Astronomy Picture of the Week – NGC 6782
This spiral galaxy is called NGC 6782. When seen in visible light, it exhibits tightly wound spiral arms that give it a pinwheel shape similar to that of many other spirals. However, when viewed in ultraviolet light with NASA’s Hubble Space Telescope, its shape is startlingly different. The galaxy shows a spectacular, nearly circular bright ring surrounding its nucleus. This is due to the fact that ultraviolet light has a shorter wavelength than ordinary visible light, and is emitted from stars that are much hotter than the Sun. Therefore we can assume that the ring is made up mostly of recently formed hot stars.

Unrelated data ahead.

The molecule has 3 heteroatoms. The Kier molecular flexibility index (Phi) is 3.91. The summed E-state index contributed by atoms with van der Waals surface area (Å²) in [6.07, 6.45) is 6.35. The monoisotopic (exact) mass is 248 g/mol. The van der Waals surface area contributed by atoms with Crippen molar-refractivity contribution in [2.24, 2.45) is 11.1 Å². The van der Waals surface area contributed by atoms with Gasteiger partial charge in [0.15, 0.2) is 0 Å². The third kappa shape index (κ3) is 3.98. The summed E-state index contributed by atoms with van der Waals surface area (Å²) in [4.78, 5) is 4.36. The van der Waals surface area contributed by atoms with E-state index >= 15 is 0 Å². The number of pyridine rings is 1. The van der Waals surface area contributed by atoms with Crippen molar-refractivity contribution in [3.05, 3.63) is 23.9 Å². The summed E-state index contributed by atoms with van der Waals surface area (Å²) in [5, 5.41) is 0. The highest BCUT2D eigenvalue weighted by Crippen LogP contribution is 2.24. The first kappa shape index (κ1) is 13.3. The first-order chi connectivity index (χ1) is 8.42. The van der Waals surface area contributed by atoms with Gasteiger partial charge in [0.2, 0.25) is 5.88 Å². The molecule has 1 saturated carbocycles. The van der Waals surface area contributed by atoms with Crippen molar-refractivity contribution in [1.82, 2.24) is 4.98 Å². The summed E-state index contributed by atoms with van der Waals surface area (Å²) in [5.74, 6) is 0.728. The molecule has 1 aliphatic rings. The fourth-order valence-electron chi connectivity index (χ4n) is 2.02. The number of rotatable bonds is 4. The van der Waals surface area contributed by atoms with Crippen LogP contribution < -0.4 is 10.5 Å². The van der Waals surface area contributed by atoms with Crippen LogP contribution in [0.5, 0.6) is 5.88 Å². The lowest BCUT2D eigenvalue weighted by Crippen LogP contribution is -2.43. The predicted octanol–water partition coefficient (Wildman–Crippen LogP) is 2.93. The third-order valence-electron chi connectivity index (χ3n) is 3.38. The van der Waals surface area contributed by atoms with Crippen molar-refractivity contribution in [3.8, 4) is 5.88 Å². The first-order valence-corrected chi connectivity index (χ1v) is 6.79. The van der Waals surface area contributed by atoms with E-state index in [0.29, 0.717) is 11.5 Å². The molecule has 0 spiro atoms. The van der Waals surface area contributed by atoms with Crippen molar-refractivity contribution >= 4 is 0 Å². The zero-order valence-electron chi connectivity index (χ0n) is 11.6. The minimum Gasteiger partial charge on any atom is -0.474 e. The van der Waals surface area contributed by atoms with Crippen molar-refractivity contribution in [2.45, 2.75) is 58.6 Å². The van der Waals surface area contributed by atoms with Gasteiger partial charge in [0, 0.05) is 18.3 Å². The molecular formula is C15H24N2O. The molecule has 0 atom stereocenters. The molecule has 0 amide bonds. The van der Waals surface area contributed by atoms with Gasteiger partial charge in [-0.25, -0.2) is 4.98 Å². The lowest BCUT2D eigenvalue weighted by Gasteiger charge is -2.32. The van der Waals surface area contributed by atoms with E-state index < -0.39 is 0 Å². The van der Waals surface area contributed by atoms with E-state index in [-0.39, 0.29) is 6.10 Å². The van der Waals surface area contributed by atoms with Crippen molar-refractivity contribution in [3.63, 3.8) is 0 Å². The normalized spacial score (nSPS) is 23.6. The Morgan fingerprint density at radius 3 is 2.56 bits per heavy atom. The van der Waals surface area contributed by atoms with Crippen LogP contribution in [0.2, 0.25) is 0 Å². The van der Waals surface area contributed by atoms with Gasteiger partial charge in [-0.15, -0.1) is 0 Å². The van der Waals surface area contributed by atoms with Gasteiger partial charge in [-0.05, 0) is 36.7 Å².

NGC 6782 is a relatively nearby galaxy, located about 183 million light-years from Earth. The Hubble image of NGC 6782 was taken with the Wide Field Planetary Camera 2 (WFPC2) in June 2000 as part of an ultraviolet survey of 37 nearby galaxies. Additional observations were made by the Hubble Heritage Team in June 2001. The color image was produced by combining data from both observing programs.
Image Credits: NASA and The Hubble Heritage Team (STScI/AURA)
Acknowledgment: R. Windhorst (ASU)
I totally agree. Currently only the galaxies closest to the Milky Way have been named. In most cases they have been named after the constellations they appear to be located in from the Earth’s vantage point. Like for example Andromeda, Triangulum, Pegasus, etc.
It’s beautiful and deserves a name that’s better than “NGC 6782” I know it probably means something to NASA…but still 🙂